This WitCH (arguably a PoSWW) comes courtesy of Damien, an occasional commenter and an ex-student of ours from the nineteenth century. It is from the 2019 Specialist Mathematics Exam 2. We’ll confess, we completely overlooked the issue when going through the MAV solutions.
What a mess. Thanks to Damo for pointing out the problem, and thanks to the commenters for figuring out the nonsense.
In general form, the (intended) scenario of the exam question is
The vector resolute of in the direction of is ,
which can be pictured as follows: For the exam question, we have , and .
Of course, given and it is standard to find . After a bit of trig and unit vectors, we have (in most useful form)
The exam question, however, is different: the question is, given and , how to find .
The problem with that is, unless the vectors and are appropriately related, the scenario simply cannot occur, meaning cannot exist. Most obviously, the length of must be no greater than the length of . This requirement is clear from the triangle pictured, and can also be proved algebraically (with the dot product formula or the Cauchy-Schwarz inequality).
This implies, of course, that the exam question is ridiculous: for the vectors in the exam we have , and that’s the end of that. In fact, the situation is more delicate; given the pictured vectors form a right-angled triangle, we require that be perpendicular to . Which implies, once again, that the exam question is ridiculous.
Next, suppose we lucked out and began with perpendicular to . (Of course it is very easy to check whether we’ve lucked out.) How, then, do we find ? The answer is, as is made clear by the picture, “Well, duh”. The possible vectors are simply the (non-zero) scalar multiples of , and we’re done. Which shows that the mess in the intended solution, Answer A, is ridiculous.
There is a final question, however: the exam question is clearly ridiculous, but is the question also stuffed? The equations in answer A come from the equation for above and working backwards. And, these equations correctly return no solutions. Moreover, if the relationship between and had been such that there were solutions, then the A equations would have found them. So, completely ridiculous but still ok?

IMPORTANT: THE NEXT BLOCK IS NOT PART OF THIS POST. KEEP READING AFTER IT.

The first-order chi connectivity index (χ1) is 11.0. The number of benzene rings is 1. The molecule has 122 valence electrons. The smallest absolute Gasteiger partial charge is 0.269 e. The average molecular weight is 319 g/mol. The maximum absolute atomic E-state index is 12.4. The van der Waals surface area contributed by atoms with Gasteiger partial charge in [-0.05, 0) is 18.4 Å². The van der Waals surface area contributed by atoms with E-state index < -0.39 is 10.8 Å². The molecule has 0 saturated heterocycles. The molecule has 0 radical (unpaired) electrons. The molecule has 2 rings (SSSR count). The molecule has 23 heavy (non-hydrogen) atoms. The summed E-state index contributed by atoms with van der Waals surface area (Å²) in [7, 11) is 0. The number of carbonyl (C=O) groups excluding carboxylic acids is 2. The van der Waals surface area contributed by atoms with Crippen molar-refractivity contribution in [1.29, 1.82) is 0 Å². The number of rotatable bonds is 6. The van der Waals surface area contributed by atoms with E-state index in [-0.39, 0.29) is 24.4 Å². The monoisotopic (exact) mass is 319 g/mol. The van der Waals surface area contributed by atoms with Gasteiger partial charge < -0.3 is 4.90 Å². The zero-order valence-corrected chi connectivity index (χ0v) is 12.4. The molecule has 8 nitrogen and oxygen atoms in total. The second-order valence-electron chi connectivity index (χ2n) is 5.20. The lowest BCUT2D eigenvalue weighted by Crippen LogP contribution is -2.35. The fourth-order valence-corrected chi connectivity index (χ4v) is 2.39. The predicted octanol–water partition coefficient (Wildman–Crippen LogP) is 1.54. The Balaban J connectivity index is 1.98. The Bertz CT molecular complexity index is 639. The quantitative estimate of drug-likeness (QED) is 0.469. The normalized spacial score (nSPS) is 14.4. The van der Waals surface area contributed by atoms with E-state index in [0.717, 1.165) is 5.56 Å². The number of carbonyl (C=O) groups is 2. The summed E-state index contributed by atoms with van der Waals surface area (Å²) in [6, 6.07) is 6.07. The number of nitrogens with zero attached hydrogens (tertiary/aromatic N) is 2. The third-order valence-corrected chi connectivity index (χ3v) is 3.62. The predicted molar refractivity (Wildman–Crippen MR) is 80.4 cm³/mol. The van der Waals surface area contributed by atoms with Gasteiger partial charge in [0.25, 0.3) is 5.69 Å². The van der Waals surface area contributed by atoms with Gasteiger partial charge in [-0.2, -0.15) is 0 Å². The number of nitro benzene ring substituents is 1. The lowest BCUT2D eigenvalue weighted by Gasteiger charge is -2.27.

The question is framed from start to end around definite, existing objects: we have THE vector resolute, resulting in THE values of m, n and p. If the VCAA had worded the question to find possible values, on the basis of a possible direction for the resolution, then, at least technically, the question would be consistent, with A a valid answer. Still an utterly ridiculous question, but consistent. But the VCAA didn’t do that and so the question isn’t that. The question is stuffed.
Further Update (26/06/20)
As commenters have noted, the Examination Report has finally appeared. And, as predicted, answer A was deemed correct, with the Report noting
Option A gives the set of equations that can be used to obtain the values of m, n and p. Explicit solution would result in a null set as it is not possible for a result of a vector to be of greater magnitude than the vector itself.
Well, it’s something. Presumably “result of a vector” was intended to be “resolute of a vector”, and the set framing is weirdly New Mathy. But, it’s something. Seriously. As John Friend notes, it is at least a small step along the way to indicating the question is not all hunky-dory.
That step, however, is way too small. We’ll close with two comments, reiterating the points made above.
1. The question is wrong
Read the question again, and read the first sentence of the Report’s comment. The question and report justification are fundamentally stuffed by the definite articles, by the language of existence. All answers should have been marked correct.
2. The question is worse than wrong
Even if the vectors and had been chosen appropriately, the question is utterly devoid of mathematical sense. It suggests a long and difficult method to solve a problem that, if indeed is solvable, is trivial.